Commissioner, and others.
By order of March 28, 1997, Charleston Hub's motion to intervene was
granted. Upon the motion of Quincy Coal, the circuit court entered an order bifurcating
the trial of the validity and extent of the easement claimed by Charleston Hub from the
trial of the value of the property taken in the eminent domain proceedings. A bench trial
to determine the validity and extent of the easement claimed by Charleston Hub was held
on September 15, 16, and 17, 1997 in the Circuit Court of Kanawha County.
To prove its case that the claimed easement existed on the condemned
property, Charleston Hub presented the testimony of William C. Stucky who allegedly
owned the claimed easement before conveying it to Charleston Hub by quitclaim deed; and
C. Page Hamrick, III, the lawyer who examined Charleston Hub's title to the claimed
easement as well as two other parcels of land surrounding the condemned property on
which the right of way allegedly was located. As rebuttal evidence, Charleston Hub
presented the testimony of Sam Diehl, a registered civil engineer and petroleum engineer.
The Board of Education and Quincy Coal presented the testimony of Randy Crace, a
licensed professional surveyor; Donald C. Pauley, the Vice President of Quincy Coal; and
Robert Howell who performed the title examination of the condemned property on behalf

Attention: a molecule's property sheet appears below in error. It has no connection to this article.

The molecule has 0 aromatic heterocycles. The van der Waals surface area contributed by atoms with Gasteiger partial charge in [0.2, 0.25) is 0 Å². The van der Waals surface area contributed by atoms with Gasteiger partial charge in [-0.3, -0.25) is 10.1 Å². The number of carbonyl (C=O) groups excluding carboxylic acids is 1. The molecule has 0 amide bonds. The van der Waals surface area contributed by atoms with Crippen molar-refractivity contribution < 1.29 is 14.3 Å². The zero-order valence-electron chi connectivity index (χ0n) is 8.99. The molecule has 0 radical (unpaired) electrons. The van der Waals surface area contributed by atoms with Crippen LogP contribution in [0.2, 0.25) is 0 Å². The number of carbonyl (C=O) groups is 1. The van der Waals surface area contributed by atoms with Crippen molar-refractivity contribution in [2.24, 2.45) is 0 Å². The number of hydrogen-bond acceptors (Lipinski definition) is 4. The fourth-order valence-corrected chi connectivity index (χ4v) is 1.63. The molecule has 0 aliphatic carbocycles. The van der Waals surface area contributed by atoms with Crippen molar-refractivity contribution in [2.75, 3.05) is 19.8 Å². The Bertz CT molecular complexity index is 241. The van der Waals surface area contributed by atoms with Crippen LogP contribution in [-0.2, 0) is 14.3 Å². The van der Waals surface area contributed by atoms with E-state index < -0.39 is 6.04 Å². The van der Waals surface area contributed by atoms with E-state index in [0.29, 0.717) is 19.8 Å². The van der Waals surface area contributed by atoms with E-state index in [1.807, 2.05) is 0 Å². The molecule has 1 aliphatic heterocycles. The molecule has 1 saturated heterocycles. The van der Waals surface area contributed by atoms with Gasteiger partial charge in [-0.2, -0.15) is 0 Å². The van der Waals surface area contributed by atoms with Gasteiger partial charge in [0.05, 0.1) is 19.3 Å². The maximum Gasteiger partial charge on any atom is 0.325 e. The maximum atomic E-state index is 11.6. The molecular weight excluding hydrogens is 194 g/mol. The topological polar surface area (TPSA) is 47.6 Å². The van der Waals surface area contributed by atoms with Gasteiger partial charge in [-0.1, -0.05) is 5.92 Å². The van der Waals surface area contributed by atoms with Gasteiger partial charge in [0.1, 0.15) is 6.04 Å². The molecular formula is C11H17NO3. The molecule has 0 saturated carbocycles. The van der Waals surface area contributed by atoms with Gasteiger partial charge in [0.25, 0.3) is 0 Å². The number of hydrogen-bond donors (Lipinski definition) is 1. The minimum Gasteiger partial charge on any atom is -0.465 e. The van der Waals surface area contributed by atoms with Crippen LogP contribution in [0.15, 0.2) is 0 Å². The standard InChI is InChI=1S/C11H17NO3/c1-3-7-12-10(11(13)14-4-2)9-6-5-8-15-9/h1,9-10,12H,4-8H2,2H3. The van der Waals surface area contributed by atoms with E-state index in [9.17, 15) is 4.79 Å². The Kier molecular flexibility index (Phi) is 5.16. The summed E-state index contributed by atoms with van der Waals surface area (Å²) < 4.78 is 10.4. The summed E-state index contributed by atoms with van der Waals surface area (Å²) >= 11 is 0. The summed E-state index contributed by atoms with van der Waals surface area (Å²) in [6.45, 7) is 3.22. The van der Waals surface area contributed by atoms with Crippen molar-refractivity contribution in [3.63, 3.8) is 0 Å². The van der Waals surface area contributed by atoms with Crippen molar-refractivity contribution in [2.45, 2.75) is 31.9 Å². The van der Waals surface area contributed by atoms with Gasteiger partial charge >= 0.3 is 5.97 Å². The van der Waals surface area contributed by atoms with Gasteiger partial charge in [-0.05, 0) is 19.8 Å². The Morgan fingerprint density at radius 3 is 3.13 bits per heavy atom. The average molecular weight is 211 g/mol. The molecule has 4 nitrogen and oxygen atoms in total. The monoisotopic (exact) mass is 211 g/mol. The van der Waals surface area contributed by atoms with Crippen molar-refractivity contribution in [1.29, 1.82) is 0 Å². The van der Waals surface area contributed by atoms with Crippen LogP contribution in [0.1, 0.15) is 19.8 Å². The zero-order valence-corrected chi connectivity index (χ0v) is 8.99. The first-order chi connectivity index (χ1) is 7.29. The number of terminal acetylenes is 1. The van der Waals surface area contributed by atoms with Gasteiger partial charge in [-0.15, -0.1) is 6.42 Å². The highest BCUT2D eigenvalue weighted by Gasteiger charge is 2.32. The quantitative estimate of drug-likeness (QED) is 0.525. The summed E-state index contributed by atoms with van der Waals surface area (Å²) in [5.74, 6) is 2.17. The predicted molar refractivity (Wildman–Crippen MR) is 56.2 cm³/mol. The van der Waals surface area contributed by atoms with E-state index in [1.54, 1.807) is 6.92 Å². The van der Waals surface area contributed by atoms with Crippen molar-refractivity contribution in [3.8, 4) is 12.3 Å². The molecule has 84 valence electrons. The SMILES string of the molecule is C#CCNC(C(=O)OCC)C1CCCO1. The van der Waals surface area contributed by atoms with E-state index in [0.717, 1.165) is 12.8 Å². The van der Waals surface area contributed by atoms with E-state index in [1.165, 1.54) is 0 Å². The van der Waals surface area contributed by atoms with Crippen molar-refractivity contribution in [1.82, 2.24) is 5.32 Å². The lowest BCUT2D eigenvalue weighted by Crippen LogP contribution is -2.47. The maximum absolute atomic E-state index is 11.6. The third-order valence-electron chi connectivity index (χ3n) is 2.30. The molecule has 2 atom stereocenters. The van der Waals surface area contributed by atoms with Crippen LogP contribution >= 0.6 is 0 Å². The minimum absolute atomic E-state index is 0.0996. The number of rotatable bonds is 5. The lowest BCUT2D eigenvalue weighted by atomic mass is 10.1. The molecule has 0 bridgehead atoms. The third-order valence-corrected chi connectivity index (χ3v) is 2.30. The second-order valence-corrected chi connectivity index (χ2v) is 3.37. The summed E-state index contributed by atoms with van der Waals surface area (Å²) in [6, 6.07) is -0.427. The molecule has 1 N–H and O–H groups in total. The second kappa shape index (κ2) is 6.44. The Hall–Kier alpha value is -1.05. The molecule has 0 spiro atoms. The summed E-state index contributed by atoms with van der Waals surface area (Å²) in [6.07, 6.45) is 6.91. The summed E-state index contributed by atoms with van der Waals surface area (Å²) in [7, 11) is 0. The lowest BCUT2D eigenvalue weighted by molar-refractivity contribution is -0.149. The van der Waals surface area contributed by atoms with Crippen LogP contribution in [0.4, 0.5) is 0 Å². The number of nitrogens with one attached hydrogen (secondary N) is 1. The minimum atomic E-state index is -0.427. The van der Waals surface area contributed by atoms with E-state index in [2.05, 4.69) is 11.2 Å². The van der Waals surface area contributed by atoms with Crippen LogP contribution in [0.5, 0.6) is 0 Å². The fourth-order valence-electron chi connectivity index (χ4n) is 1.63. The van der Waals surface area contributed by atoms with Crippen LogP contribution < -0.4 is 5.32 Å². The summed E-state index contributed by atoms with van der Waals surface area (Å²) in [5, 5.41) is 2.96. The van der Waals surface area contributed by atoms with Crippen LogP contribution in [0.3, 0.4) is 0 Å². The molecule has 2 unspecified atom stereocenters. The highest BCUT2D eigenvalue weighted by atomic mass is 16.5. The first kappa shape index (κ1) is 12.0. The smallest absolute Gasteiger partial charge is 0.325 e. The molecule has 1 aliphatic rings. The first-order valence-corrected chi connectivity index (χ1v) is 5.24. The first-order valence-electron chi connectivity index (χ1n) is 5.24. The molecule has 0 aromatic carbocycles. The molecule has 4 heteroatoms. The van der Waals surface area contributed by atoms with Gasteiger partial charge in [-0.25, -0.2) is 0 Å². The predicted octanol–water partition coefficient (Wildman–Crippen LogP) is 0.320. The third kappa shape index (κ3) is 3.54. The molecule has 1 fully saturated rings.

of the Board of Education.
On October 30, 1998, the circuit court entered a 50-page Memorandum
Opinion and Order (final order) in which it made extensive findings of fact and
conclusions of law. The circuit court found, inter alia, that Charleston Hub did not prove
by clear and convincing evidence that it owns an easement which was taken by the Board
of Education in the eminent domain proceedings and, accordingly, dismissed the claims
of Charleston Hub.
In order to understand the issues in this case, it is necessary to briefly review
the evidence adduced at trial through testimony and exhibits and incorporated into the
findings of the circuit court in its final order.
The complex facts of this case stretch back into the nineteenth century to the early years of West Virginia's statehood and include the names of some of Kanawha County's prominent families. William Dickinson, the elder, and Joel Shrewsbury were partners who owned a large tract of land located in eastern Kanawha County, north of the Kanawha River, on the waters of Simmons Creek, Witcher Creek, Carroll Branch and several smaller tributaries of the Kanawha River. Subsequent to the deaths of Dickinson and Shrewsbury, a partition of their property was effected. Specifically, a parcel of land consisting of 5,866 acres was conveyed to the heirs and devisees of William Dickinson by a partition deed dated January 1, 1873. This partition deed provided, in part:
[T]his deed is made with the express stipulation that all
Necessary and convenient rights of way for waggon
Roads and Railroads surface or subterranean all
necessary and convenient use of Witchers Creek & any
and all of its branches, for the transportation of floating
of timber, or other products, shall attach and pertain to
every tract of land, herein conveyed, through, upon,
over, & under every other tract of land also herein
conveyed, which rights of way and other privileges